Choosing the Perfect Backpack

Choosing the Perfect Backpack

Choosing the Perfect Backpack
Choosing the Perfect Backpack

Having the wrong backpack can make any hiking or camping adventure miserable. When out in the backcountry, you are living out of your backpack and it will be carrying everything you need for survival, so it had better be up to the job.

One of the biggest mistakes people new to camping and hiking make is it to over pack, and then somewhere along the trail they are looking to see what items they can discard. Most experts will tell that you should not attempt to carry more than 25 percent of your body weight and up to 30 percent if you have been conditioned to carry a pack. For example, a 150-pound person should be able to carry 37.5 pounds and a 200-pound person should be able to carry 50 pounds. Now that you know what weight you can carry, you can begin looking at packs.

However, buying a bigger pack than what you need is not a bad thing, just remember just because you have the room does not mean you have to fill it. It is better to have the option so at some point down the road you can add more items if you need to, leave yourself options and after getting better conditioned you may find you can carry more after all.

These are only approximations and before venturing out make sure you can handle the weight, and remember there is a difference in carrying a pack on flat even terrain versus hilly uneven terrain out in the wilds.

Once loaded the pack should hold the items securely. You do not want a bulky sack banging around on your back and all the items bunched up at the bottom. Your pack should have kidney pads and a waist belt so your hips can help take up the weight and to prevent the pack from hitting your lower back as you move. You pack should have pockets and compartments where various items can be secured so they do not all end up at the bottom.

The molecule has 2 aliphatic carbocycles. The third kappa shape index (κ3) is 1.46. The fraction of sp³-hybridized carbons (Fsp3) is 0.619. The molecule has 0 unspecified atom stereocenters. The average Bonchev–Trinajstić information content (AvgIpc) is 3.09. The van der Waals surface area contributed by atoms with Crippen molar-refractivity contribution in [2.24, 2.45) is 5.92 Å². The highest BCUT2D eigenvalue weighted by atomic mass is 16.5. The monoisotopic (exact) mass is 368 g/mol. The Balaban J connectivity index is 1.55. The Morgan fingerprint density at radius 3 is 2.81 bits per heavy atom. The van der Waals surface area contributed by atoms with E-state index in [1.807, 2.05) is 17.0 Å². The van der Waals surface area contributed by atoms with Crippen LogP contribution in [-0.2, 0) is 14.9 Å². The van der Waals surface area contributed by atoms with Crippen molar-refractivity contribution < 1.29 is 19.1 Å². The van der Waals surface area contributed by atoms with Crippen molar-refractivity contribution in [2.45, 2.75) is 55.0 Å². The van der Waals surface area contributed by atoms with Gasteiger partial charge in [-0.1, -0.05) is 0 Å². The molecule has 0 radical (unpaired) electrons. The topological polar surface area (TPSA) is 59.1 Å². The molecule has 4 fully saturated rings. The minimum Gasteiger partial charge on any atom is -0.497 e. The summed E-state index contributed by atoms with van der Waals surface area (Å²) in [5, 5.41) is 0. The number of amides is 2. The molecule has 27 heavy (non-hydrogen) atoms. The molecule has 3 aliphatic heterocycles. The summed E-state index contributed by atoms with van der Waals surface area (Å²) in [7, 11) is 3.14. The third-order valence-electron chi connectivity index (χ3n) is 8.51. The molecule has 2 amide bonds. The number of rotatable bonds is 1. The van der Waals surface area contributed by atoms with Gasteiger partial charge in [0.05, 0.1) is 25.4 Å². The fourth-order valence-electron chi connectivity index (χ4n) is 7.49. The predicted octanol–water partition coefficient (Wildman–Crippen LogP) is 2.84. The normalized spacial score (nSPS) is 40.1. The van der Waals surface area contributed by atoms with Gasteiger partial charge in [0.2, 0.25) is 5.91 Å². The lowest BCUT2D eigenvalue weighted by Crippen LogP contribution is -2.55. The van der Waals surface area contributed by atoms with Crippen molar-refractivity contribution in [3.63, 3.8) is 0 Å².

The pack should have some type of internal frame system so the pack holds its shape once packed. The pack should not extend beyond your body more than a few inches on either side once shouldered and fully packed.

Outer pockets are ideal for maps and water bottles that need to be accessed frequently. You should have straps on the exterior of the pack for securing a sleeping pad and a sleeping bag on either the top or bottom. However, you do not want items stacked so high on the top of the pack that your head hits on the items while walking.

You will want a pack that is waterproof or at least water resistant. Not many backpacks can take being dumped overboard and left in the water if you are rafting or canoeing. You should however expect it to protect your supplies during a rain or snowstorm long enough so you can get a poncho on or find cover.

Fit the backpack before purchasing. If you go to an outdoor store, you can have a pack fitted and typically, weights are added so you know how the pack feels when loaded. There are various sized packs so it is important that it fits well around the shoulders and does not hang below the waist to where it would interfere with walking. Once loaded adjust the shoulder straps and a quality pack will allow you to adjust the straps while the pack is shouldered.

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